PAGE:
This is the tale of how science fiction and fantasy writing has influenced the course of scientific and technological research.

Pleasure and Design for Entertainment

The architecture of the unreal. Production designers set the special and visual tones of game and movies. The sets themselves a character of the ensamble. 

Paradigm shifts, Code,Complexity and Digital Fabrication

Computational space and the new frontier. The reason why aesthetically design has and will change so much is that from now on much of design exploration will not be shackled by 20th century construction and manufacturing techniques and process. A great deal of contemporary architecture and design schools have a digital lab specifically to explore the now aesthetic and visual horizons that rapid prototyping is opening up. As soon RP machines will probably be embedded in each home or office, it is easy to envisage a consumer environment where you would download and print your mobile phone for example. This would mean an end to the retail environment as we now know it. But the real question is “as designers what will this new future look like with all its complexity and flexibility. This is what we will explore here.

There are quantum changes taking place in the fields of manufacturing, Construction, Design, Architecture and the use of integrated computing as a driving force of these paradigm shifts. The seeds of these changes can be seen in embryonic form today in the form of the generative and procedural approach to design and architecture as well as new forms of realization such as rapid prototyping and digital fabrication. The visual form, nature and aesthetic of these new
approaches are experiments in trying to define the new aesthetics for these new territories.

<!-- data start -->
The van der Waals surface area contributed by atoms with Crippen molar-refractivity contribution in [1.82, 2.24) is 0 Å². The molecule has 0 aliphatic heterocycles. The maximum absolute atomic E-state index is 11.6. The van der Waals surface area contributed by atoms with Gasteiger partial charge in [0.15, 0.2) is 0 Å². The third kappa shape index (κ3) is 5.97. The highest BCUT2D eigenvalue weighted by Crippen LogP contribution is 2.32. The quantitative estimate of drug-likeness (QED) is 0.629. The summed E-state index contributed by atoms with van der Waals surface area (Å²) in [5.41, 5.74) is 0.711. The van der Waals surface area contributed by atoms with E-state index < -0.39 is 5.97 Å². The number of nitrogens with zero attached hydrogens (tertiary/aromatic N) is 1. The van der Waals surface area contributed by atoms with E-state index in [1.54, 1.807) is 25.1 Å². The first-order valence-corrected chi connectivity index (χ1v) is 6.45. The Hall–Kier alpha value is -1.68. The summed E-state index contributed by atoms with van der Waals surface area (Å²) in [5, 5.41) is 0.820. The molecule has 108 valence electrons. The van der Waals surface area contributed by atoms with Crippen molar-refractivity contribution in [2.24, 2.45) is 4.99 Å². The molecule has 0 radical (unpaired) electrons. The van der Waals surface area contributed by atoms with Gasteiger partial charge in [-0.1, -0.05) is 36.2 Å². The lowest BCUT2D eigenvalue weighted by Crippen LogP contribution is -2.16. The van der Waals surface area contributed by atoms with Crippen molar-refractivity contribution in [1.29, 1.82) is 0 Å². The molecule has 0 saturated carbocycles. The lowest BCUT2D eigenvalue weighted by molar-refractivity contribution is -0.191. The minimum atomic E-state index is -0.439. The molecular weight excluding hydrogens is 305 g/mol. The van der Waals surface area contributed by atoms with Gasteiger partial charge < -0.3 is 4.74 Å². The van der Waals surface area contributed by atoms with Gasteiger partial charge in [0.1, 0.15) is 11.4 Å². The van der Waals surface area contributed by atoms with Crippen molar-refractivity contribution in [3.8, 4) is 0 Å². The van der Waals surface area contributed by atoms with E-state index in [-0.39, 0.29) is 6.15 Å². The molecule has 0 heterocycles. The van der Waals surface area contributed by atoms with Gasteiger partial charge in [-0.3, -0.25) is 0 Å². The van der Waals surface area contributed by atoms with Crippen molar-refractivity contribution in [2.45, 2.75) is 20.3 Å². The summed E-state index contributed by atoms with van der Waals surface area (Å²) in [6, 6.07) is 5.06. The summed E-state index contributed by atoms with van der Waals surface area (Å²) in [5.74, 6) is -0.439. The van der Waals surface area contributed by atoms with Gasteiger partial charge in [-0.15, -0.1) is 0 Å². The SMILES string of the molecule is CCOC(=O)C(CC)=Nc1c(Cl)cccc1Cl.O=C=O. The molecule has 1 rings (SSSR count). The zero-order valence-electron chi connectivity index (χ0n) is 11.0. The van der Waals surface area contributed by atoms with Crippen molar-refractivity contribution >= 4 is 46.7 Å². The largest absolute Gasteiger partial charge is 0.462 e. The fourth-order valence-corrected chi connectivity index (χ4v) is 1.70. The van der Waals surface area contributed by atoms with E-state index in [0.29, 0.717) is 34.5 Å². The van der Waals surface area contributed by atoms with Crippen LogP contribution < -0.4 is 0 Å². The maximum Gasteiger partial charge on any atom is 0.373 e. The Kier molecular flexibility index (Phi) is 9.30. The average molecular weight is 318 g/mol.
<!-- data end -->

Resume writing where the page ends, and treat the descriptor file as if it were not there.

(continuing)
Social Connections and the Technological Singularity

The internet has given rise to many revolutionary changes in the way we interact, learn and even conduct commerce. It seems non has been so dramatic as the virtual social network revolution  This seems like just the beginning of a complex system that will eventually ingratiate itself into the human cognition loop.

As the complexity of the networks evolve it casts a shadow of larger changes to come.
One of which could be the technological singularity.

The technological singularity is the theoretical emergence of superintelligence through technological means. Since the capabilities of such intelligence may be difficult for an unaided human mind to comprehend, the technological singularity is often seen as an occurrence, akin to a singularity, beyond which events cannot be predicted, yet many have made educated guesses about what will follow.

The first use of the term "singularity" in this context was by mathematician John von Neumann. Neumann in the mid-1950s spoke of "ever accelerating progress of technology and changes in the mode of human life, which gives the appearance of approaching some essential singularity in the history of the race beyond which human affairs, as we know them, could not continue". The term was popularized by science fiction writer Vernor Vinge, who argues that artificial intelligence, human biological enhancement, or brain-computer interfaces could be possible causes of the singularity.

Futurist Ray Kurzweil cited von Neumann's use of the term in a foreword to von Neumann's classic The Computer and the Brain.Proponents of the singularity typically postulate an "intelligence explosion",where super intelligences design successive generations of increasingly powerful minds, that might occur very quickly and might not stop until the agent's cognitive abilities greatly surpass that of any human.
Kurzweil predicts the singularity to occur around 2045[5] whereas Vinge predicts some time before 2030. At the 2012 Singularity Summit, Stuart Armstrong did a study of artificial generalized intelligence (AGI) predictions by experts and found a wide range of predicted dates, with a median value of 2040. His own prediction on reviewing the data is that there's an 80% probability that the singularity will occur between 2017 and 2112